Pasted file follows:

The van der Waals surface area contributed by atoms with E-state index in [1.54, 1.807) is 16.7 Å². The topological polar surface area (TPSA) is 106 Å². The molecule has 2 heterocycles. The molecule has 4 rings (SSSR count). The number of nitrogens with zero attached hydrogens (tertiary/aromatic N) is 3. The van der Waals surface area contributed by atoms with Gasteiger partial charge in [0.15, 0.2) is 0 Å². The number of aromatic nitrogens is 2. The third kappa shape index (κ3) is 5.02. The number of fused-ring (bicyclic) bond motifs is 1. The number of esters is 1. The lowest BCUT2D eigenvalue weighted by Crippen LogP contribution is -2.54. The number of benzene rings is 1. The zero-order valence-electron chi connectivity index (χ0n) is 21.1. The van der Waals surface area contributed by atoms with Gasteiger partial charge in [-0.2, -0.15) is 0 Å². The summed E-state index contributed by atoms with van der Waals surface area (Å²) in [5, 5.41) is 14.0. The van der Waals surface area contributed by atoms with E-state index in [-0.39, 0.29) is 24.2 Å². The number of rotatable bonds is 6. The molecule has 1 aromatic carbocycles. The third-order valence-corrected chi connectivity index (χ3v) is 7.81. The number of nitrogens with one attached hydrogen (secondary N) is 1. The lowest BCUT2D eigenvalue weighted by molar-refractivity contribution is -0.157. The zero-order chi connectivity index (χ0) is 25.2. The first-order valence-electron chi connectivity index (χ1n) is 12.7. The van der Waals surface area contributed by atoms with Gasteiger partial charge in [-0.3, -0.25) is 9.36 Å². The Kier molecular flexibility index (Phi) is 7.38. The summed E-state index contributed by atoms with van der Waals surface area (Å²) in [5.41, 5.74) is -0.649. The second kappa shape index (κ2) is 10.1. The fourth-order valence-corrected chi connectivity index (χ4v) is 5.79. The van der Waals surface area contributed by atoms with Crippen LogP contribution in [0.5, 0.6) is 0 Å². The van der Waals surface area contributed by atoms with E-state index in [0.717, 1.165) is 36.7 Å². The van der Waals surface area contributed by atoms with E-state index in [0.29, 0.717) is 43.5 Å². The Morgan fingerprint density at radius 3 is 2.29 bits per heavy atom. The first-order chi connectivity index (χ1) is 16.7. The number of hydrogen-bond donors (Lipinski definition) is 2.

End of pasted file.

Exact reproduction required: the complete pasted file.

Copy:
The van der Waals surface area contributed by atoms with E-state index in [1.54, 1.807) is 16.7 Å². The topological polar surface area (TPSA) is 106 Å². The molecule has 2 heterocycles. The molecule has 4 rings (SSSR count). The number of nitrogens with zero attached hydrogens (tertiary/aromatic N) is 3. The van der Waals surface area contributed by atoms with Gasteiger partial charge in [0.15, 0.2) is 0 Å². The number of aromatic nitrogens is 2. The third kappa shape index (κ3) is 5.02. The number of fused-ring (bicyclic) bond motifs is 1. The number of esters is 1. The lowest BCUT2D eigenvalue weighted by Crippen LogP contribution is -2.54. The number of benzene rings is 1. The zero-order valence-electron chi connectivity index (χ0n) is 21.1. The van der Waals surface area contributed by atoms with Gasteiger partial charge in [-0.2, -0.15) is 0 Å². The summed E-state index contributed by atoms with van der Waals surface area (Å²) in [5, 5.41) is 14.0. The van der Waals surface area contributed by atoms with E-state index in [-0.39, 0.29) is 24.2 Å². The number of rotatable bonds is 6. The molecule has 1 aromatic carbocycles. The third-order valence-corrected chi connectivity index (χ3v) is 7.81. The number of nitrogens with one attached hydrogen (secondary N) is 1. The lowest BCUT2D eigenvalue weighted by molar-refractivity contribution is -0.157. The zero-order chi connectivity index (χ0) is 25.2. The first-order valence-electron chi connectivity index (χ1n) is 12.7. The van der Waals surface area contributed by atoms with Gasteiger partial charge in [-0.3, -0.25) is 9.36 Å². The Kier molecular flexibility index (Phi) is 7.38. The summed E-state index contributed by atoms with van der Waals surface area (Å²) in [5.41, 5.74) is -0.649. The second kappa shape index (κ2) is 10.1. The fourth-order valence-corrected chi connectivity index (χ4v) is 5.79. The van der Waals surface area contributed by atoms with Crippen LogP contribution in [0.5, 0.6) is 0 Å². The van der Waals surface area contributed by atoms with E-state index in [0.717, 1.165) is 36.7 Å². The van der Waals surface area contributed by atoms with E-state index in [0.29, 0.717) is 43.5 Å². The Morgan fingerprint density at radius 3 is 2.29 bits per heavy atom. The first-order chi connectivity index (χ1) is 16.7. The number of hydrogen-bond donors (Lipinski definition) is 2.